Bull Market or Just Bull?
Last week, the Dow closed at 10,741, up some 64 percent since its 2009 lows, [03/19/10, Yahoo! Finance] when most markets had priced in the likelihood of financial Armageddon. As the markets have rebounded from the brink of disaster, many Wall Street cheerleaders have proclaimed the dawning of a major new bull market. If we measure market cycles biannually, and if bull markets need not eclipse peaks achieved in previous cycles, then this forecast is spot on. Of course, most investors are not saving for next week, but for homes, college tuitions, and retirements. For these longer term investors, the euphoria of the current rally may soon turn to despair when the market faces the unsavory fundamentals of a second financial crisis.
We have long raised the point that, in general, the political, economic, and financial fundamentals of our new mega-government era do not support a sunny long-term outlook for U.S. stocks. Today, the S&P 500 trades at 21.6 times current earnings, which is 32% higher than the average over the last 30 years. [03/24/10, multipl.com] With so much economic uncertainty on the horizon, I'm not sure how you make the case that the market is still undervalued. The nature of the recent stock price move appears to be that of a bear-market rally, not a bull-market resurgence.
Politically, this past Sunday's passage of mandatory health insurance for all U.S. citizens, popularly dubbed 'Obamacare,' causes the greatest worry. None of the fundamental problems confronting the American healthcare sector were adequately addressed by this reform. Instead, government controls were increased and entrenched, and expensive new entitlements were offered to the voting public. Far from cutting the deficit, the costs of the new plan are likely to deepen deficits indefinitely. The Wall Street Journal reported Monday that the cost would be $940 billion over the next decade. The President, in speaking of the new health measure, declared that "[t]his is only a first step." As in most socialist regimes, grand promises of milk and honey first win the popular vote, leading to bureaucracies that diminish, if not eradicate, individual freedom of choice.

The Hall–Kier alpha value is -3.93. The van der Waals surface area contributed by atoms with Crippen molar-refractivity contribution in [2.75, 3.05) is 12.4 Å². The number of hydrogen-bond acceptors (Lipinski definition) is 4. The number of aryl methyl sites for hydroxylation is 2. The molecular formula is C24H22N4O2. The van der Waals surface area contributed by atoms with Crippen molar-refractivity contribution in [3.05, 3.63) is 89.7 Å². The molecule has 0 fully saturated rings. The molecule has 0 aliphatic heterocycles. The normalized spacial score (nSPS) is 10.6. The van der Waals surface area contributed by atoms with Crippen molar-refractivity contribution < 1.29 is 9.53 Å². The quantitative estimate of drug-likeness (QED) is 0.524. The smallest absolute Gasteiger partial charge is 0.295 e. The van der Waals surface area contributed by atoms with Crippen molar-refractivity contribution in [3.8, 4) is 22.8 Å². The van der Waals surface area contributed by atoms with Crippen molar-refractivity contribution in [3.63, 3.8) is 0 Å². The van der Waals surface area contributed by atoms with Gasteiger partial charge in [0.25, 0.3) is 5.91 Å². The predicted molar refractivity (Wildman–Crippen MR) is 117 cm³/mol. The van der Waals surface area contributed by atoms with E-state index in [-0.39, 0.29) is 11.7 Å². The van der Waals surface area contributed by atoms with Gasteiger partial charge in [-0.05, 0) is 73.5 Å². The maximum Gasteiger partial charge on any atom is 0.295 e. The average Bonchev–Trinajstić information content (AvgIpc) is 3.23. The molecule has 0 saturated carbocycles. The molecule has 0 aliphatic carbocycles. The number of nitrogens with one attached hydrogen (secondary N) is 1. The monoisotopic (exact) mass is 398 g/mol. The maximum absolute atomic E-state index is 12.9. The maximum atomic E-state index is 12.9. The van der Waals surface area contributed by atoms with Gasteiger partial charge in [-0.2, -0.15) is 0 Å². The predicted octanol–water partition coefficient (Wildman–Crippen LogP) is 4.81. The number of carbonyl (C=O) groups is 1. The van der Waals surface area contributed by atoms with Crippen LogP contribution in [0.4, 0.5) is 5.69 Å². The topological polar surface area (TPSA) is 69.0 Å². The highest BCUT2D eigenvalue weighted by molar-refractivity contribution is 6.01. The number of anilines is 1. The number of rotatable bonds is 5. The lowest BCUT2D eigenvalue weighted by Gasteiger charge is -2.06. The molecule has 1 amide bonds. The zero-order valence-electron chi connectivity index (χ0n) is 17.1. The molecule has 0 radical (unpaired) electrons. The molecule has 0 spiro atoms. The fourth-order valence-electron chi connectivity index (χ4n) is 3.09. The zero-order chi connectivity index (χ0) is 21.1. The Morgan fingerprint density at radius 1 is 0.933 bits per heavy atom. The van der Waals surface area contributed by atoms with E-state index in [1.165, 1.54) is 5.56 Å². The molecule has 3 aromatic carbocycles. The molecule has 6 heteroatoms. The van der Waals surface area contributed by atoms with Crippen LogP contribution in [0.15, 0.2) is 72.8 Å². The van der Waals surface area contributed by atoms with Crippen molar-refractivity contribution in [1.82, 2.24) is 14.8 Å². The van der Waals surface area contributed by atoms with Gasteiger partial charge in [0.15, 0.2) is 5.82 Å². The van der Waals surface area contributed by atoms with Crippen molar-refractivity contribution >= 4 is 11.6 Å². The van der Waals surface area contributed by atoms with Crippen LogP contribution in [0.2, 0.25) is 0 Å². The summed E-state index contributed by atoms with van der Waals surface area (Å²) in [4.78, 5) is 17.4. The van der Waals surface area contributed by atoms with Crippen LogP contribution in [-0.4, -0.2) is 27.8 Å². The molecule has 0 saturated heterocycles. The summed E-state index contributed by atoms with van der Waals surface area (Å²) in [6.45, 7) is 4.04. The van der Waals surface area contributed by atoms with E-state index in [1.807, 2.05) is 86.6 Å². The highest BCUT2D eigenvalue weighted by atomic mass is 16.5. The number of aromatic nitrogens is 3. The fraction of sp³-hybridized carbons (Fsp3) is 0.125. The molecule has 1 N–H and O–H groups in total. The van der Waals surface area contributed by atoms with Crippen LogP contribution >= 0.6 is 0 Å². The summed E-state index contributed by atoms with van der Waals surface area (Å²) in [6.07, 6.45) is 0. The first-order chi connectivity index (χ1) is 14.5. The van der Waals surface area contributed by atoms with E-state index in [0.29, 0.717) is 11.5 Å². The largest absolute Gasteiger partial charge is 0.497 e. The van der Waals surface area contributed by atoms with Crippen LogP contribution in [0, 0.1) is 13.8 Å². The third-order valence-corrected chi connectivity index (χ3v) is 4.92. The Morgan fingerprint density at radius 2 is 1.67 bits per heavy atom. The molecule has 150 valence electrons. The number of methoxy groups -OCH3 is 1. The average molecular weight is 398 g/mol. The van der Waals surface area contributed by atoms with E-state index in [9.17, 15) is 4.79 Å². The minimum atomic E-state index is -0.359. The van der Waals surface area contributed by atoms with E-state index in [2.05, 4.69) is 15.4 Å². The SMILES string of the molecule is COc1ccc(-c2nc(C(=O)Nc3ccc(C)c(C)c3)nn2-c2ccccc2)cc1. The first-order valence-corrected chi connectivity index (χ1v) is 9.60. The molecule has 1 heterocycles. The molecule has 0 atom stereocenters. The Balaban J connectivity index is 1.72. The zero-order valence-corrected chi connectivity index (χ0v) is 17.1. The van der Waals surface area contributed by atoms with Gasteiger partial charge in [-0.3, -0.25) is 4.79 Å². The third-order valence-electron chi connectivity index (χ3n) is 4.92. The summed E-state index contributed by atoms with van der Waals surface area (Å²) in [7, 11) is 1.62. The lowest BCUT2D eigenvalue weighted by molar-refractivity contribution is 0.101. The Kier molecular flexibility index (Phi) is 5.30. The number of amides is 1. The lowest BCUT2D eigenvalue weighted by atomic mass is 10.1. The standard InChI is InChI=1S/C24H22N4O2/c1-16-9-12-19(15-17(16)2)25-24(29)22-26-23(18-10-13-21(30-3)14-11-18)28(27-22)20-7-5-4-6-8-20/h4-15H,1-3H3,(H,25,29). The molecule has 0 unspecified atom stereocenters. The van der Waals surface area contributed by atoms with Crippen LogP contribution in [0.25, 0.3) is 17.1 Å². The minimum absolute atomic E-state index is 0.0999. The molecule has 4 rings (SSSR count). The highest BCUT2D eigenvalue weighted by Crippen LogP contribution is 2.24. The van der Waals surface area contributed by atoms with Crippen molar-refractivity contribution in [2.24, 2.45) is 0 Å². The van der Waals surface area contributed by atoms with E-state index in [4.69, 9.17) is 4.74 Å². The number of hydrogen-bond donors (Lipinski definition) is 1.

The American free-enterprise model has been used by myriad nations as an ideal for economic growth and prosperity. As a reward, the United States served for many years as the darling of international investors. On the other hand, socialism has failed everywhere it has been tried. An America rapidly devolving toward socialism will unquestionably act as a disincentive to international investors. Increasingly, foreign funds will be withdrawn from our shores and taken to parts of the world that embrace capitalism.
Economically, the United States and European Union, and many of their constituent states, are among the world's most flagrant debtors. These debts are not being used to invest in profitable endeavors, but rather in welfare hand-outs and make-work projects. Worse still, these governments are adding new debt with such speed and volume that Moody's has begun to issue warnings on their previously untouchable credit ratings. Besides introducing tremendous regime uncertainty into the markets, spendthrift fiscal policy has the added harm of crowding out corporate and private borrowers.
The private sector can ill-afford this deprivation. While corporate earnings have risen substantially since the country began careening toward recession, this has largely been achieved by layoffs, improvements in inventory controls, and consolidated product lines. With top-line sales decreasing, the ability to produce rising profits by slashing costs cannot continue for long. We're looking for another wave of corporate bankruptcies as the anticipated V-shaped recovery fails to materialize.
The technical situation of the U.S. stock market looks similarly fragile. The 64 percent rally from the lows of early 2009 appears overbought. The fact that it has occurred on very light volume makes today's prices even more tenuous. That the rally may continue of its own momentum through the spring does not alter the poor fundamentals.
While stocks continued to move upward last week, the market is sensitive to Greece, Portugal and Europe's debt problems, as well as political and economic problems at home. There is some job recovery, but far too little. Corporations and governments are depending on a miraculous economic boom to remain solvent. When the Fed finally allows interest rates to reach more appropriate levels, look for the glass floor to begin cracking. It is comforting to think bullish, but, for now, the aura of recovery is just so much bull.
As an aside, all investors should keep in mind 'opportunity costs' as a matter of regular portfolio review. Although domestic stocks appear to have put in a rock solid performance over the past 12 months, one must weigh the outcome against asset classes around the world. Many may assume that the gains are unique to America when, in fact, other markets may have had largely better performance. Investors should bear in mind this opportunity cost to ensure they do not remain exclusively in the U.S. at the cost of perhaps missing investments found in China, India, Canada, Australia, and other attractive markets.
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